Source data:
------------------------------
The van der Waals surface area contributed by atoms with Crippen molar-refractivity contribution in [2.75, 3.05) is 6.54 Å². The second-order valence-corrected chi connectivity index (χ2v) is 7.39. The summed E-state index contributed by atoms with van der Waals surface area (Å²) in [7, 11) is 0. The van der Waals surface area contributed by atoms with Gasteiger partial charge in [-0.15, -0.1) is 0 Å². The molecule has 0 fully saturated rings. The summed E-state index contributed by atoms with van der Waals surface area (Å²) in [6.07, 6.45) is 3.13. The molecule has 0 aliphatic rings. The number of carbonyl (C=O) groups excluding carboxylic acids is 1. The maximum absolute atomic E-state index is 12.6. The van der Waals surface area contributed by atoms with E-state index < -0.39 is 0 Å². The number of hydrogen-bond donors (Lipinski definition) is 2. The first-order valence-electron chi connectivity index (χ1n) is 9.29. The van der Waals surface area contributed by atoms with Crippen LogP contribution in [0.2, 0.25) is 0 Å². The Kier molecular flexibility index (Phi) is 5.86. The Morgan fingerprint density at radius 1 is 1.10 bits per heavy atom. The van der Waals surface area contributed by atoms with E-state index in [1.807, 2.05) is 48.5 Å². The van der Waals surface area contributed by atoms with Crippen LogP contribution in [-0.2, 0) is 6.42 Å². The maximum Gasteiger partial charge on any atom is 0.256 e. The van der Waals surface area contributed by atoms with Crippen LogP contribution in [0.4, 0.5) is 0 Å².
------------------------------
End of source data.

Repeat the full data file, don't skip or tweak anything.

The van der Waals surface area contributed by atoms with Crippen molar-refractivity contribution in [2.75, 3.05) is 6.54 Å². The second-order valence-corrected chi connectivity index (χ2v) is 7.39. The summed E-state index contributed by atoms with van der Waals surface area (Å²) in [7, 11) is 0. The van der Waals surface area contributed by atoms with Gasteiger partial charge in [-0.15, -0.1) is 0 Å². The molecule has 0 fully saturated rings. The summed E-state index contributed by atoms with van der Waals surface area (Å²) in [6.07, 6.45) is 3.13. The molecule has 0 aliphatic rings. The number of carbonyl (C=O) groups excluding carboxylic acids is 1. The maximum absolute atomic E-state index is 12.6. The van der Waals surface area contributed by atoms with E-state index < -0.39 is 0 Å². The number of hydrogen-bond donors (Lipinski definition) is 2. The first-order valence-electron chi connectivity index (χ1n) is 9.29. The van der Waals surface area contributed by atoms with Crippen LogP contribution in [0.2, 0.25) is 0 Å². The Kier molecular flexibility index (Phi) is 5.86. The Morgan fingerprint density at radius 1 is 1.10 bits per heavy atom. The van der Waals surface area contributed by atoms with E-state index in [1.807, 2.05) is 48.5 Å². The van der Waals surface area contributed by atoms with Crippen LogP contribution in [-0.2, 0) is 6.42 Å². The maximum Gasteiger partial charge on any atom is 0.256 e. The van der Waals surface area contributed by atoms with Crippen LogP contribution in [0.4, 0.5) is 0 Å².